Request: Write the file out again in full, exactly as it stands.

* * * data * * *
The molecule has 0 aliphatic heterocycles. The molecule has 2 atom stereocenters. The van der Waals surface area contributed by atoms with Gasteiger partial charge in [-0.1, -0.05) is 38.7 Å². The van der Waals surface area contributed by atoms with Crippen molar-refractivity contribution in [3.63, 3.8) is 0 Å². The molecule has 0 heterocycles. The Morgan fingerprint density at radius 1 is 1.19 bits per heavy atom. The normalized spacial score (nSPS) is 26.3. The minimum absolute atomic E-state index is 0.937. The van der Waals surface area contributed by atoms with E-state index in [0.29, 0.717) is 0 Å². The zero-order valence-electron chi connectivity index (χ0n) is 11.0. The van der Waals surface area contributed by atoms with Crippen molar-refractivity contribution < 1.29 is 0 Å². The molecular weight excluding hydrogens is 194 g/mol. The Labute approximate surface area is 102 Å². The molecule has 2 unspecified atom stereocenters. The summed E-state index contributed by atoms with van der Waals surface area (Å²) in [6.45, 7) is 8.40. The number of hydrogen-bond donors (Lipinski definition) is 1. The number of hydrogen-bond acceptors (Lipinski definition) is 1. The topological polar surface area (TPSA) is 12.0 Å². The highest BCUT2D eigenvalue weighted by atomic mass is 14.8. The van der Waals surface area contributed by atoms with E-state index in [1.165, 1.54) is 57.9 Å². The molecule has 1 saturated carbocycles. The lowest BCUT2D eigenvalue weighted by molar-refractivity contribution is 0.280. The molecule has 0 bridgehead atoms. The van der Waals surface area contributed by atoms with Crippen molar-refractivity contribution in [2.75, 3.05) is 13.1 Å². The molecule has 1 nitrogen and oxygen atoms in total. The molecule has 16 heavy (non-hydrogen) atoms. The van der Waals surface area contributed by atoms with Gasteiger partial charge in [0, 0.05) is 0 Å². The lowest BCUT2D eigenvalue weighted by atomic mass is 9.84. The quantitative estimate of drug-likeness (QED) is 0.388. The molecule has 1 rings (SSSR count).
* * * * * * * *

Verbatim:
The molecule has 0 aliphatic heterocycles. The molecule has 2 atom stereocenters. The van der Waals surface area contributed by atoms with Gasteiger partial charge in [-0.1, -0.05) is 38.7 Å². The van der Waals surface area contributed by atoms with Crippen molar-refractivity contribution in [3.63, 3.8) is 0 Å². The molecule has 0 heterocycles. The Morgan fingerprint density at radius 1 is 1.19 bits per heavy atom. The normalized spacial score (nSPS) is 26.3. The minimum absolute atomic E-state index is 0.937. The van der Waals surface area contributed by atoms with E-state index in [0.29, 0.717) is 0 Å². The zero-order valence-electron chi connectivity index (χ0n) is 11.0. The van der Waals surface area contributed by atoms with Crippen molar-refractivity contribution < 1.29 is 0 Å². The molecular weight excluding hydrogens is 194 g/mol. The Labute approximate surface area is 102 Å². The molecule has 2 unspecified atom stereocenters. The summed E-state index contributed by atoms with van der Waals surface area (Å²) in [6.45, 7) is 8.40. The number of hydrogen-bond donors (Lipinski definition) is 1. The number of hydrogen-bond acceptors (Lipinski definition) is 1. The topological polar surface area (TPSA) is 12.0 Å². The highest BCUT2D eigenvalue weighted by atomic mass is 14.8. The van der Waals surface area contributed by atoms with E-state index in [1.165, 1.54) is 57.9 Å². The molecule has 1 saturated carbocycles. The lowest BCUT2D eigenvalue weighted by molar-refractivity contribution is 0.280. The molecule has 0 bridgehead atoms. The van der Waals surface area contributed by atoms with Crippen molar-refractivity contribution in [2.75, 3.05) is 13.1 Å². The molecule has 1 nitrogen and oxygen atoms in total. The molecule has 16 heavy (non-hydrogen) atoms. The van der Waals surface area contributed by atoms with Gasteiger partial charge in [0, 0.05) is 0 Å². The lowest BCUT2D eigenvalue weighted by atomic mass is 9.84. The quantitative estimate of drug-likeness (QED) is 0.388. The molecule has 1 rings (SSSR count).